Of the 200 events worldwide for Global Wind Day 2013, some were organised close enough to Brussels that European Wind Energy Association staff were able to visit. The wind farm WaseWind, close to Antwerp was one such location. There they met hordes of local school kids and their teachers, who had cycled there to inspect the turbines for themselves.
WaseWind’s motto is ‘Samen WaseWind oogsten’ which means ‘harvesting the wind together in the Wase region’. That motto shapes the company’s structure and daily work as a cooperative wind farm: only local citizens can buy shares, and only as many as they need for their own supply. Christa Schaut from WaseWind explained that currently, over 1,600 people in the region own shares – and profit from them with lower bills on electricity. A small group started off the project in 2002, managing to get all necessary permits for construction starting in 2005. Since then, WaseWind has expanded several times, always triggering a lot of interest in shares.
Christa says: “Our cooperative wants to get people in our region enthusiastic for wind energy. We accomplish this by involving neighbours and locals in the project, through information and through them actually being part of the wind park.”
WaseWind staff organise regularly opportunities for local citizens to visit: every year, around 2,000 visitors come to the wind farm or to information events. During this year’s Global Wind Day, hundreds of local school kids came to the wind farm on their bikes to learn about wind energy and how the technology works. Arne (11) and Laura (12) said they were impressed with the size of the turbines and that they thought they ‘looked cool’. They then ran off to participate in a game pretending to be electrons that one of the voluntary guides has invented for kids to play.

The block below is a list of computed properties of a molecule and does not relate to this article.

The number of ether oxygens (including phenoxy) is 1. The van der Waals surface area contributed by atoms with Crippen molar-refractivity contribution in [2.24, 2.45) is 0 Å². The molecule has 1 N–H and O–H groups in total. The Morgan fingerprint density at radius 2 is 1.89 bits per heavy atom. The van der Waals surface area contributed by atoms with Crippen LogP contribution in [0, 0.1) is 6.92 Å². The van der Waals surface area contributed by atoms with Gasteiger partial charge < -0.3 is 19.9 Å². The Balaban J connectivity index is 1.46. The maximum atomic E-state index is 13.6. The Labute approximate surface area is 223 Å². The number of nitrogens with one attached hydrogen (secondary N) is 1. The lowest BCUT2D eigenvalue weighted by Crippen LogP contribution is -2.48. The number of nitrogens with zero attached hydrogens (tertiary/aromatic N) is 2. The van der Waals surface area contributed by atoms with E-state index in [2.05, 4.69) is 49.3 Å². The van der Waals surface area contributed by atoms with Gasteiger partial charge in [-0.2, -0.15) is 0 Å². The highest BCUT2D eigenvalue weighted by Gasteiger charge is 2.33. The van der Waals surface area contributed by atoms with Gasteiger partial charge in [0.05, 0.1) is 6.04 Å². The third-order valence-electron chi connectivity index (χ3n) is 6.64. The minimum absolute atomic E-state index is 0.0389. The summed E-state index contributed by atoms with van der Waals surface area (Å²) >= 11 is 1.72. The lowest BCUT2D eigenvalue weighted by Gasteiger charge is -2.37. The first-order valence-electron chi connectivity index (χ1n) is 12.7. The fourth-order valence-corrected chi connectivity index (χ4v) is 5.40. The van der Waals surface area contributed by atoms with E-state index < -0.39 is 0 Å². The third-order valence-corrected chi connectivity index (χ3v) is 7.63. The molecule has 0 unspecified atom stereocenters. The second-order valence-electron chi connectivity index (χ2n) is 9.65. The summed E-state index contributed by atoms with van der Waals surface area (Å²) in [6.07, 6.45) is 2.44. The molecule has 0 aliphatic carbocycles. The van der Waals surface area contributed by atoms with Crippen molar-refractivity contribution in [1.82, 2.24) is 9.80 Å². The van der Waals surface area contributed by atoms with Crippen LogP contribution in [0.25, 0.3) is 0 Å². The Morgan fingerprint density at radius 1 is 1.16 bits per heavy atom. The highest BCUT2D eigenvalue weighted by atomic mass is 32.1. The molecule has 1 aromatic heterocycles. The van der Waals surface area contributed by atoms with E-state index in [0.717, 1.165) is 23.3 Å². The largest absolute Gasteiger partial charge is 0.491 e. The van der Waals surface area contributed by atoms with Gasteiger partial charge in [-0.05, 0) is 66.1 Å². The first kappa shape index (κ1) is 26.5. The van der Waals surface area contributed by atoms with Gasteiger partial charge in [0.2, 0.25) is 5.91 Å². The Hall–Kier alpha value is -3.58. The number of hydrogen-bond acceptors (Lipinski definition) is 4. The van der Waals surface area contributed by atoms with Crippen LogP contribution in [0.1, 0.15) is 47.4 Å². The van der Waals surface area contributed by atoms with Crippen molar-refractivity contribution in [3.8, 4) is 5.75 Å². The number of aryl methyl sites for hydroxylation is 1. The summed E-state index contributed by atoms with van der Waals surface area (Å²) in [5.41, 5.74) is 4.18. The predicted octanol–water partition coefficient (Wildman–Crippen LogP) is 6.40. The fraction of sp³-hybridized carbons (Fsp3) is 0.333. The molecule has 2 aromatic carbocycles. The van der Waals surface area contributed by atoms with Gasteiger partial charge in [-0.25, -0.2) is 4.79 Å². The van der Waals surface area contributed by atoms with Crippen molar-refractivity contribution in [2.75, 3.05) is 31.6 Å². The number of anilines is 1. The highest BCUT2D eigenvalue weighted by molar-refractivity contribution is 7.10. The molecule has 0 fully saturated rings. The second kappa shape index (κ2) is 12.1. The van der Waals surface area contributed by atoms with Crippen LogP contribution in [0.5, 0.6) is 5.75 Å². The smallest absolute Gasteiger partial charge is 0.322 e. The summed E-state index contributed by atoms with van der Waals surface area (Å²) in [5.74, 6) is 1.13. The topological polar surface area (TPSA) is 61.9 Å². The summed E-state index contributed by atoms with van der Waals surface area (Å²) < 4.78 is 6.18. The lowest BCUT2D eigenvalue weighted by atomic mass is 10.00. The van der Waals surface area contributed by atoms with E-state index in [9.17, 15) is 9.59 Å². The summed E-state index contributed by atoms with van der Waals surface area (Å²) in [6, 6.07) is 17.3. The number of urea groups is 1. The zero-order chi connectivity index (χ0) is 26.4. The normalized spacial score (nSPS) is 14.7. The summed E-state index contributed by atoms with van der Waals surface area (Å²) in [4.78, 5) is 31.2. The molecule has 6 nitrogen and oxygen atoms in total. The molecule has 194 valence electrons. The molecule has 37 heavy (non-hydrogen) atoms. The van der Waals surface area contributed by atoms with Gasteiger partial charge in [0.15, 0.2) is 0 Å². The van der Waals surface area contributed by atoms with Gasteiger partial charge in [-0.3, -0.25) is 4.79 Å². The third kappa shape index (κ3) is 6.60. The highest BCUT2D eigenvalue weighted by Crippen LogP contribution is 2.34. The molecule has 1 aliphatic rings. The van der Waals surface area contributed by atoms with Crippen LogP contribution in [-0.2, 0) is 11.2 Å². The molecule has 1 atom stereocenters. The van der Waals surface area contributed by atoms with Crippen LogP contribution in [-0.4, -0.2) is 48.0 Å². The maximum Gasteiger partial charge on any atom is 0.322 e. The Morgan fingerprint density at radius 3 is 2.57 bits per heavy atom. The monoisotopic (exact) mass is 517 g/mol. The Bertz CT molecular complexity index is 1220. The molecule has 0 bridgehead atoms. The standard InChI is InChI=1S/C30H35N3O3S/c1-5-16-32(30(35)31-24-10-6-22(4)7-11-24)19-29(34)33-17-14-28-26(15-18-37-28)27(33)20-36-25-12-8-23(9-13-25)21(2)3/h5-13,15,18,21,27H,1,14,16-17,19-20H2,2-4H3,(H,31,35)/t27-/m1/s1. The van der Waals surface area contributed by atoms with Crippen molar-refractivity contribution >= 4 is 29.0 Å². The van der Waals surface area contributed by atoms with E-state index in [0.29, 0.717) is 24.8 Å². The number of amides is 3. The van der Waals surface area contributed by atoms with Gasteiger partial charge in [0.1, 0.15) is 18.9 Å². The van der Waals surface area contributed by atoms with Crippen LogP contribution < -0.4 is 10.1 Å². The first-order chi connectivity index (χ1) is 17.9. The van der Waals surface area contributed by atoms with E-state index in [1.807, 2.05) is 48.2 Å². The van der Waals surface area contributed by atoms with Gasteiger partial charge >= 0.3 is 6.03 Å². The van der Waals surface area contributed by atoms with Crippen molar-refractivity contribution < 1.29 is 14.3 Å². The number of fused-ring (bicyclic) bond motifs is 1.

EWEA also visited the Thornton Bank offshore wind farm off the coast of Belgium. Thornton Bank is reached by taking a boat 28km out from the port of Oostend, on the coast of Belgium. The first turbine was installed in 2009, and development since then has been impressive. The array of turbines has now reached 48, with a further 6 planned. This will bring the installed capacity to 325MW of power, generating 1000,000,000 kilowatt hours of electricity annually, enough for the annual consumption of 600,000 people. This will avoid CO2 emissions of 450,000 tonnes per year, the same as growing a forest of 90,000 hectares!
Annemie Vermeylen of C-Power, a project company instrumental in the development of this farm, told us the history of Thornton Bank, which went through a long planning stage before it became Belgium’s first offshore wind farm. As we chugged out of Oostend Port onboard The Albatross, she spoke of the Danish expertise in offshore wind energy that was used to install the initial REPower 5 MW turbines on the site. The foundations for the turbines are a mix of gravity base and jacket foundation – the more recent being of the jacket type. See this link for more details about Thornton Bank.
Asked about the costs of offshore wind energy, Annemie says that this is one of the most common questions she receives now, whereas in the past it was all about planning and location of the wind farms. She says it costs about €4m per MW of offshore wind, and that there has not yet been a reduction in cost as offshore wind is “still in the R&D stage”. Also on board is Chris Derde of the Flemish Wind Energy Association, who agrees – he says “you cannot try everything in a lab – you must build to learn”. The Department of Energy and Climate Change in the UK has estimated that there will be a 10% reduction in costs of offshore by 2015, but it is still an infant industry.
Additional reporting by Elke Zander